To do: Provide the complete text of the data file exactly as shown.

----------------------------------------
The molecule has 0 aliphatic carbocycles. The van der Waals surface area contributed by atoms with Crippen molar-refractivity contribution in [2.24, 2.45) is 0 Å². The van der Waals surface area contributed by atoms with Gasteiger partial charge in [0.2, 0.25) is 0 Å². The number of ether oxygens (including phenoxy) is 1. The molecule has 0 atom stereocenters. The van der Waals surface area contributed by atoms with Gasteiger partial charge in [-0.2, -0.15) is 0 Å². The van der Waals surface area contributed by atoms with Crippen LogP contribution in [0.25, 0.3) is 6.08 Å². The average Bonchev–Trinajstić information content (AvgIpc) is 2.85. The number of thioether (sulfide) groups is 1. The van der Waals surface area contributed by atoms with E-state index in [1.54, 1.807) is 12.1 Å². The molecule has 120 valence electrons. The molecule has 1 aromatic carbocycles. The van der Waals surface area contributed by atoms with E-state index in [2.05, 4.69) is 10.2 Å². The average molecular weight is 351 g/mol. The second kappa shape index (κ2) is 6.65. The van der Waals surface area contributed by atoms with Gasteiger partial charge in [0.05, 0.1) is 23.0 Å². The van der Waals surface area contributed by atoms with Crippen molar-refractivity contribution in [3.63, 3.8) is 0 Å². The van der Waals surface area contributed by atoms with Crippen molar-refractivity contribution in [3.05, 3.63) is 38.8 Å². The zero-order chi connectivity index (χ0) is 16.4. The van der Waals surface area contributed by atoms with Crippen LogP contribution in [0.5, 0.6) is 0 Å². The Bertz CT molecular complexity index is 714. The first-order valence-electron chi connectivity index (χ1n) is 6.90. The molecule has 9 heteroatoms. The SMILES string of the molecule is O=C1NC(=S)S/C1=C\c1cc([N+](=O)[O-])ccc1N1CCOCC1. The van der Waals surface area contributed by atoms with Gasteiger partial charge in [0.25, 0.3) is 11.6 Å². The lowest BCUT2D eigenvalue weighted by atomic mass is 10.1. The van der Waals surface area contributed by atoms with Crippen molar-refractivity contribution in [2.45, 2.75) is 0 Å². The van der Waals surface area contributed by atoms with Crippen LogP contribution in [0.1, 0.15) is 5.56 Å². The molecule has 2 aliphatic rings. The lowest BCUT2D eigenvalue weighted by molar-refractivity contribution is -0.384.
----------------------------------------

The molecule has 0 aliphatic carbocycles. The van der Waals surface area contributed by atoms with Crippen molar-refractivity contribution in [2.24, 2.45) is 0 Å². The van der Waals surface area contributed by atoms with Gasteiger partial charge in [0.2, 0.25) is 0 Å². The number of ether oxygens (including phenoxy) is 1. The molecule has 0 atom stereocenters. The van der Waals surface area contributed by atoms with Gasteiger partial charge in [-0.2, -0.15) is 0 Å². The van der Waals surface area contributed by atoms with Crippen LogP contribution in [0.25, 0.3) is 6.08 Å². The average Bonchev–Trinajstić information content (AvgIpc) is 2.85. The number of thioether (sulfide) groups is 1. The van der Waals surface area contributed by atoms with E-state index in [1.54, 1.807) is 12.1 Å². The molecule has 120 valence electrons. The molecule has 1 aromatic carbocycles. The van der Waals surface area contributed by atoms with E-state index in [2.05, 4.69) is 10.2 Å². The average molecular weight is 351 g/mol. The second kappa shape index (κ2) is 6.65. The van der Waals surface area contributed by atoms with Gasteiger partial charge in [0.05, 0.1) is 23.0 Å². The van der Waals surface area contributed by atoms with Crippen molar-refractivity contribution in [3.63, 3.8) is 0 Å². The van der Waals surface area contributed by atoms with Crippen molar-refractivity contribution in [3.05, 3.63) is 38.8 Å². The zero-order chi connectivity index (χ0) is 16.4. The van der Waals surface area contributed by atoms with Crippen LogP contribution in [0.5, 0.6) is 0 Å². The Bertz CT molecular complexity index is 714. The first-order valence-electron chi connectivity index (χ1n) is 6.90. The molecule has 9 heteroatoms. The SMILES string of the molecule is O=C1NC(=S)S/C1=C\c1cc([N+](=O)[O-])ccc1N1CCOCC1. The van der Waals surface area contributed by atoms with Gasteiger partial charge in [0.25, 0.3) is 11.6 Å². The lowest BCUT2D eigenvalue weighted by atomic mass is 10.1. The van der Waals surface area contributed by atoms with Crippen molar-refractivity contribution in [2.45, 2.75) is 0 Å². The van der Waals surface area contributed by atoms with Crippen LogP contribution in [0.1, 0.15) is 5.56 Å². The molecule has 2 aliphatic rings. The lowest BCUT2D eigenvalue weighted by molar-refractivity contribution is -0.384.